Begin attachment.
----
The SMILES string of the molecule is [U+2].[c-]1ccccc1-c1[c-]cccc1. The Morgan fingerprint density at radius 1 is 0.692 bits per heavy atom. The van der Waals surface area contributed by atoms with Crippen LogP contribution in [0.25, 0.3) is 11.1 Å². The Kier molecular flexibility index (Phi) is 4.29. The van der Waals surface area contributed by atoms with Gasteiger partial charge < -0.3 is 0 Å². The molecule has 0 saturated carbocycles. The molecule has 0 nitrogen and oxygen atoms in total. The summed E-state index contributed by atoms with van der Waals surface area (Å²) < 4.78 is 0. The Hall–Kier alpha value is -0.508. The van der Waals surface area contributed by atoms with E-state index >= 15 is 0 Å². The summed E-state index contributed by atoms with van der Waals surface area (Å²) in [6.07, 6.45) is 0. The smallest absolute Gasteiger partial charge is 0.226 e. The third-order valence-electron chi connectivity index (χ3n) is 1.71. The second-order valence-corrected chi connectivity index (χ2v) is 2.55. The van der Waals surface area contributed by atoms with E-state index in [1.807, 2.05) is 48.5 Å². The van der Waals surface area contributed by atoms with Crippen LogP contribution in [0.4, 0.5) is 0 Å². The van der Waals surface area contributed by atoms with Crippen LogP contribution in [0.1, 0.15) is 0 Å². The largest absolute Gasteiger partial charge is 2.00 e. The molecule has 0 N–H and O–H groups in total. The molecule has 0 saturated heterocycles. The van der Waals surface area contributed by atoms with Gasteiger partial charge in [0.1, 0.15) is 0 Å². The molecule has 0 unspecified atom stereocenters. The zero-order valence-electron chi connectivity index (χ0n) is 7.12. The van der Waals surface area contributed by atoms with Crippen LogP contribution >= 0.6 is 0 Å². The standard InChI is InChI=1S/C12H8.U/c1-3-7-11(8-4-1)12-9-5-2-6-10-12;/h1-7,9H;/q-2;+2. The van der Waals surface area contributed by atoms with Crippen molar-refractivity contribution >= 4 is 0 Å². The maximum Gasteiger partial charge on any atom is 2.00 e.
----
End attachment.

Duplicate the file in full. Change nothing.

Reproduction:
The SMILES string of the molecule is [U+2].[c-]1ccccc1-c1[c-]cccc1. The Morgan fingerprint density at radius 1 is 0.692 bits per heavy atom. The van der Waals surface area contributed by atoms with Crippen LogP contribution in [0.25, 0.3) is 11.1 Å². The Kier molecular flexibility index (Phi) is 4.29. The van der Waals surface area contributed by atoms with Gasteiger partial charge < -0.3 is 0 Å². The molecule has 0 saturated carbocycles. The molecule has 0 nitrogen and oxygen atoms in total. The summed E-state index contributed by atoms with van der Waals surface area (Å²) < 4.78 is 0. The Hall–Kier alpha value is -0.508. The van der Waals surface area contributed by atoms with E-state index >= 15 is 0 Å². The summed E-state index contributed by atoms with van der Waals surface area (Å²) in [6.07, 6.45) is 0. The smallest absolute Gasteiger partial charge is 0.226 e. The third-order valence-electron chi connectivity index (χ3n) is 1.71. The second-order valence-corrected chi connectivity index (χ2v) is 2.55. The van der Waals surface area contributed by atoms with E-state index in [1.807, 2.05) is 48.5 Å². The van der Waals surface area contributed by atoms with Crippen LogP contribution in [0.4, 0.5) is 0 Å². The van der Waals surface area contributed by atoms with Crippen LogP contribution in [0.1, 0.15) is 0 Å². The largest absolute Gasteiger partial charge is 2.00 e. The molecule has 0 N–H and O–H groups in total. The molecule has 0 saturated heterocycles. The van der Waals surface area contributed by atoms with Gasteiger partial charge in [0.1, 0.15) is 0 Å². The molecule has 0 unspecified atom stereocenters. The zero-order valence-electron chi connectivity index (χ0n) is 7.12. The van der Waals surface area contributed by atoms with Crippen LogP contribution >= 0.6 is 0 Å². The standard InChI is InChI=1S/C12H8.U/c1-3-7-11(8-4-1)12-9-5-2-6-10-12;/h1-7,9H;/q-2;+2. The van der Waals surface area contributed by atoms with Crippen molar-refractivity contribution >= 4 is 0 Å². The maximum Gasteiger partial charge on any atom is 2.00 e.